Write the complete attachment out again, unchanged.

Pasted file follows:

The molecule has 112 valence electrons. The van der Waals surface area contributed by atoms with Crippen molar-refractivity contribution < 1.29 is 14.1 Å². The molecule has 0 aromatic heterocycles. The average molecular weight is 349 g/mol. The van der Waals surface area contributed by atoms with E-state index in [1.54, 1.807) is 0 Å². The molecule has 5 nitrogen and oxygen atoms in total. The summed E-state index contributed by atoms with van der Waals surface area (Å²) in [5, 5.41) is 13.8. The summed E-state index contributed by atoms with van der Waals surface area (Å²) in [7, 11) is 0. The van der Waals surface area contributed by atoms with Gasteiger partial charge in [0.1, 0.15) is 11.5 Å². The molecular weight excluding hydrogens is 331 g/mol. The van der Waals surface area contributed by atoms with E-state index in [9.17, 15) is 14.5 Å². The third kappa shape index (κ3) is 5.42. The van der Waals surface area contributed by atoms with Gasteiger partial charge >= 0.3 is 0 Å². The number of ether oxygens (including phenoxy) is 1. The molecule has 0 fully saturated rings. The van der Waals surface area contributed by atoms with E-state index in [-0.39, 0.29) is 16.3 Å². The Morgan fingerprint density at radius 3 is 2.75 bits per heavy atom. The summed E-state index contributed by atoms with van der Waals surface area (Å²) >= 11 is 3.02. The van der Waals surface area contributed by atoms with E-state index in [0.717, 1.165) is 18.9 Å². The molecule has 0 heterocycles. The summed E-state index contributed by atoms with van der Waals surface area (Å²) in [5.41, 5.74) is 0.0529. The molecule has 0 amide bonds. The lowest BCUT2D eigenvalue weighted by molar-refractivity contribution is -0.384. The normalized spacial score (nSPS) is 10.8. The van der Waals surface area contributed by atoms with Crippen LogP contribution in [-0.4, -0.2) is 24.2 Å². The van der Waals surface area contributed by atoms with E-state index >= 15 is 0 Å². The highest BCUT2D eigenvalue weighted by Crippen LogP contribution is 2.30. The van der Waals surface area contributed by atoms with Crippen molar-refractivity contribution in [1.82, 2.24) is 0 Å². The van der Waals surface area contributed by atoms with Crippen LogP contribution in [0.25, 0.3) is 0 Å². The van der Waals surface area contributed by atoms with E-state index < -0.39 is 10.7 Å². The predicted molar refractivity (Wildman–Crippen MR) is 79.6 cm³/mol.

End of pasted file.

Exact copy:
The molecule has 112 valence electrons. The van der Waals surface area contributed by atoms with Crippen molar-refractivity contribution < 1.29 is 14.1 Å². The molecule has 0 aromatic heterocycles. The average molecular weight is 349 g/mol. The van der Waals surface area contributed by atoms with E-state index in [1.54, 1.807) is 0 Å². The molecule has 5 nitrogen and oxygen atoms in total. The summed E-state index contributed by atoms with van der Waals surface area (Å²) in [5, 5.41) is 13.8. The summed E-state index contributed by atoms with van der Waals surface area (Å²) in [7, 11) is 0. The van der Waals surface area contributed by atoms with Gasteiger partial charge in [0.1, 0.15) is 11.5 Å². The molecular weight excluding hydrogens is 331 g/mol. The van der Waals surface area contributed by atoms with E-state index in [9.17, 15) is 14.5 Å². The third kappa shape index (κ3) is 5.42. The van der Waals surface area contributed by atoms with Gasteiger partial charge >= 0.3 is 0 Å². The number of ether oxygens (including phenoxy) is 1. The molecule has 0 fully saturated rings. The van der Waals surface area contributed by atoms with E-state index in [-0.39, 0.29) is 16.3 Å². The Morgan fingerprint density at radius 3 is 2.75 bits per heavy atom. The summed E-state index contributed by atoms with van der Waals surface area (Å²) >= 11 is 3.02. The van der Waals surface area contributed by atoms with E-state index in [0.717, 1.165) is 18.9 Å². The molecule has 0 heterocycles. The summed E-state index contributed by atoms with van der Waals surface area (Å²) in [5.41, 5.74) is 0.0529. The molecule has 0 amide bonds. The lowest BCUT2D eigenvalue weighted by molar-refractivity contribution is -0.384. The normalized spacial score (nSPS) is 10.8. The van der Waals surface area contributed by atoms with Crippen LogP contribution in [-0.4, -0.2) is 24.2 Å². The van der Waals surface area contributed by atoms with E-state index >= 15 is 0 Å². The highest BCUT2D eigenvalue weighted by Crippen LogP contribution is 2.30. The van der Waals surface area contributed by atoms with Crippen molar-refractivity contribution in [1.82, 2.24) is 0 Å². The van der Waals surface area contributed by atoms with Crippen LogP contribution in [0.25, 0.3) is 0 Å². The van der Waals surface area contributed by atoms with E-state index < -0.39 is 10.7 Å². The predicted molar refractivity (Wildman–Crippen MR) is 79.6 cm³/mol.